What's it like to travel at more than 850 MPH, riding in a supersonic T-38 twin turbojet engine airplane? What happens when the space station toilet breaks? How do astronauts "take out the trash" on a spacewalk, tightly encapsulated in a space suit with just a few layers of fabric and Kevlar between them and the unforgiving vacuum of outer space?
The Ordinary Spaceman puts you in the flight suit of US astronaut Clayton C. Anderson and takes you on the journey of this small-town boy from Nebraska who spent 167 days living and working on the International Space Station, including more than 40 hours of space walks. Having applied to NASA 15 times over 15 years to become an astronaut before his ultimate selection, Anderson offers a unique perspective on his life as a veteran space flier, one characterized by humility and perseverance.
From the application process to launch aboard the space shuttle Atlantis, from serving as a family escort for the ill-fated Columbia crew in 2003 to his own daily struggles - family separation, competitive battles to win coveted flight assignments, the stress of a highly visible job, and the ever-present risk of having to make the ultimate sacrifice - Anderson shares the full range of his experiences.
©2015 Clayton C. Anderson (P)2016 Redwood Audiobooks
"Anderson provides a focused picture of how a fiercely dedicated individual became a spaceman." (Publishers Weekly)
"Clayton Anderson is no ordinary astronaut, and this is no ordinary book. It is an uncompromisingly honest rendering of a challenging and fulfilling life by someone with a singular dream and the moxie to pursue it to success." (Lincoln Journal Star)
"He may have been an ordinary spaceman, but The Ordinary Spaceman demonstrates he is certainly not ordinary." (Space Review)
I have always dreamt of being an astronaut and so when I saw that NASA is finally taking applications for new astronaut hopefuls I decided to do some research on what it would take. That is how I came across this audio book. This story of Clayton Anderson was very inspiring and help motivate me to reach for my dreams even if the dream is being an astronaut. I would recommend this book to anyone with a dream or a passion for outer space.
I enjoyed every moment of the time that I spent listening to the story of astronaut Clay Anderson. It was well narrated by Aaron Killian.
Evident throughout was the thoughtful perspective of astronaut Anderson as issues and circumstances unfolded. Some of which could only have been conveyed following his retirement/separation from the astronaut corp. Add to that the efforts of a man who achieved a lofty lifetime goal of becoming an astronaut during the era of the space shuttle and the building of the ISS. Truly a very good listen.
The technical issues were all explained in layperson terms and I left the audiobook with a much better understanding of the man, his spiritual strength, and sacrifices made in his personal life to live his lifelong dream.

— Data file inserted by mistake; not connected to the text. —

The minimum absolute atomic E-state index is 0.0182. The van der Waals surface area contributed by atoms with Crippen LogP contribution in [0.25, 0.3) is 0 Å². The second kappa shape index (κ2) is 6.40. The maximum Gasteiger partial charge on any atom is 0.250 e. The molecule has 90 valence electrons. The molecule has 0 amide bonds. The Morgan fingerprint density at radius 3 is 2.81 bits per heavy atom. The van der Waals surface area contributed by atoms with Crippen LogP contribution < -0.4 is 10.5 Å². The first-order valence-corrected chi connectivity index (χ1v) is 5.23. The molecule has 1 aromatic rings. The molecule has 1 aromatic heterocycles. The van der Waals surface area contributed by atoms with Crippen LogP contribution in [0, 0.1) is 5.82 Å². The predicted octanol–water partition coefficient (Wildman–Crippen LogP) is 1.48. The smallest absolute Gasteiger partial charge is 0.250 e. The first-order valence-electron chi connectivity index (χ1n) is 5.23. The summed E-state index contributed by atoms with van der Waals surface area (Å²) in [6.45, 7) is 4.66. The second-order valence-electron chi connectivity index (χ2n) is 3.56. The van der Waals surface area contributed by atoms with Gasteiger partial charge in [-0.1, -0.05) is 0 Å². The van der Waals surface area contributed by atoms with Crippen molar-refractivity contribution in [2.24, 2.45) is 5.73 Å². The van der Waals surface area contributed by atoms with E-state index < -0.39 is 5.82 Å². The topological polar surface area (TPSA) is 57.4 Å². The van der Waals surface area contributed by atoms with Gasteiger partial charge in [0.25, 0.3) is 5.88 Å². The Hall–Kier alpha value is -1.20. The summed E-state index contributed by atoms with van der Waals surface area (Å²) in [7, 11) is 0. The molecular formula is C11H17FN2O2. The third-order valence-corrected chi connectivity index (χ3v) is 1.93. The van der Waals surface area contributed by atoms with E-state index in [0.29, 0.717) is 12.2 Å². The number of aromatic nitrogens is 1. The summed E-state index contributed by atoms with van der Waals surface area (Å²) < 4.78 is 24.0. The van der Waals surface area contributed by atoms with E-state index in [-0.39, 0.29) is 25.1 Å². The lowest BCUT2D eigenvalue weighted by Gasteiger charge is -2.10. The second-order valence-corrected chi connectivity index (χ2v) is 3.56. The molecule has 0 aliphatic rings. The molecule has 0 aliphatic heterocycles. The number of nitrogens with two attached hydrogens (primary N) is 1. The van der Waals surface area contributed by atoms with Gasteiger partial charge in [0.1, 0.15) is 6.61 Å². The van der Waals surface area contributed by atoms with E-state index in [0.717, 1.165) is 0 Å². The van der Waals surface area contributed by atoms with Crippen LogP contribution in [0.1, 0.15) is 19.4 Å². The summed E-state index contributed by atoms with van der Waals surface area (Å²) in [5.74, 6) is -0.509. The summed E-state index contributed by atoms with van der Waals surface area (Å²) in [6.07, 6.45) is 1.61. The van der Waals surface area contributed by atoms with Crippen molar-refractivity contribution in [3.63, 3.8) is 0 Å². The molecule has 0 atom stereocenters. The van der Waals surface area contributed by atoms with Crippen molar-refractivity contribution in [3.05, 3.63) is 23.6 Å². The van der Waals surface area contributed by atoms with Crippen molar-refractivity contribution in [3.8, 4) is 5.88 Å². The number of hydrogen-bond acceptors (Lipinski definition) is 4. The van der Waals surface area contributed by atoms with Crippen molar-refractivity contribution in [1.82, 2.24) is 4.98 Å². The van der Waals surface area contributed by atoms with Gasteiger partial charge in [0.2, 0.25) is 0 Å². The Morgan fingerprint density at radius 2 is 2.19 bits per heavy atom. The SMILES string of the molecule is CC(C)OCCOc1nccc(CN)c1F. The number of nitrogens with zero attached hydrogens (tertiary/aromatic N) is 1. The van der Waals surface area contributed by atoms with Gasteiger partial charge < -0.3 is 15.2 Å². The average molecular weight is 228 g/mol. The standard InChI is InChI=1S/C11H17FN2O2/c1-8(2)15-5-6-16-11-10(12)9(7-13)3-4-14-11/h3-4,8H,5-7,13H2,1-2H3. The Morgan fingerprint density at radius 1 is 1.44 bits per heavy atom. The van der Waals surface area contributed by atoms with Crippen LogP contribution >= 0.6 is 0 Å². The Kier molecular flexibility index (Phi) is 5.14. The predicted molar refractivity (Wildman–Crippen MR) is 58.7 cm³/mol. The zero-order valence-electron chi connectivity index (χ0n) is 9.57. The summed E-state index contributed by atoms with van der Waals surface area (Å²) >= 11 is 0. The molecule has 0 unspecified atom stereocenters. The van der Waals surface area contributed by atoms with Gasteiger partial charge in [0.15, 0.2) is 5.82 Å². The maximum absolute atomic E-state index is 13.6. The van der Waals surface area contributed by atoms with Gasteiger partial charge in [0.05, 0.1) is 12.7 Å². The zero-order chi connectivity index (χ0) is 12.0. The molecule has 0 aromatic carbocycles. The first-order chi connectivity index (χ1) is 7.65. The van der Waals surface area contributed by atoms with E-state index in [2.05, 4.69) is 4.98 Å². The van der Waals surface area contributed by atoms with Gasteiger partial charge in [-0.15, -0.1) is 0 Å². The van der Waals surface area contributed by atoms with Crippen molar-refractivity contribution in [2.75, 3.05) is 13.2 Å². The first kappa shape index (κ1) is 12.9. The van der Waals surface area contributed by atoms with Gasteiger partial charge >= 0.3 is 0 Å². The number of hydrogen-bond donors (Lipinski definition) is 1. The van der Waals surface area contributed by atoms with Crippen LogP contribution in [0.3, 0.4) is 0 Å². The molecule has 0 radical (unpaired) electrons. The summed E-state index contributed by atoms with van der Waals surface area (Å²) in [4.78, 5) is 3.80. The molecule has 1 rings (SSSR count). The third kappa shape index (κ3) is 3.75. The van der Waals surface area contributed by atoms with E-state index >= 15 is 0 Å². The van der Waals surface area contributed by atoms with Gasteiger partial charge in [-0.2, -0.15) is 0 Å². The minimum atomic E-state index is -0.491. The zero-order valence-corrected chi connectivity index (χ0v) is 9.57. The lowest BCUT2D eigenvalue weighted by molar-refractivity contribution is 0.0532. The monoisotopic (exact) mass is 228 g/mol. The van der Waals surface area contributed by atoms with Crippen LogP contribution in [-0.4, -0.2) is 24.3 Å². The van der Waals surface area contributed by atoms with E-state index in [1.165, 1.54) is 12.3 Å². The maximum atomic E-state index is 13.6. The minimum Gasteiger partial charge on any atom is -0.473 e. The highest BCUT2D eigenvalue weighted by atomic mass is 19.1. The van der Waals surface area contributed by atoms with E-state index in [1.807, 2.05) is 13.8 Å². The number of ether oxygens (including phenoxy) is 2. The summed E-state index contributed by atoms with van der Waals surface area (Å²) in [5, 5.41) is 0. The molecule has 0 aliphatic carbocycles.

Highly recommend to anyone who has a interest in space and what is required and what is sacrificed to become an astronaut.
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I loved the detail about his experiences as an AsCan. Having worked for NASA, I know that they are just about as screwed up as any Federal bureaucracy, even though I utterly worshipped them as a child of the Apollo Program. I liked that he was willing to talk about the political nonsense he endured as a NASA employee, and the adverse reaction to his willingness to point out incompetence, and actually expect improvements rather than punishment.
I loved when he described Mardi Gras with his fellow AsCans, and one of them attempting to get favors in exchange for mission patch stickers, which nobody there wanted. He should try that at Comicon! He would be draped in nerds, fighting for his stickers! :)
My biggest critique is the amount of time he spent talking about his religious faith. Why do extremely religious people always think that everyone wants to hear about this? I bought this book to hear about the experiences of an astronaut, AS an astronaut. If I wanted to read about religion, I would have bought a book about that. I do not mind him having mentioned it a couple of times, but towards the end, it gets to be about that. If he ran out of material, I would have been perfectly happy to have had it simply be shorter. Of course, I understand the pressure of editors to add more material. It must be a certain length. There is nothing like placing duration limits on a creative endeavor...
"Afghanistan seemed familiar. It had jagged blue-and-purple mountains, big skies, and bearded men in pickup trucks stocked with guns and hate for the government. It was like Montana - just on different drugs."-Kim Barker, Taliban Shuffle: Strange Days in Afghanistan and Pakistan
Didn't really LOVE anything. I liked it, though.
Wheels Stop...which I thought was better.
Good voice. Was able to listen at times when I could not read...like driving.
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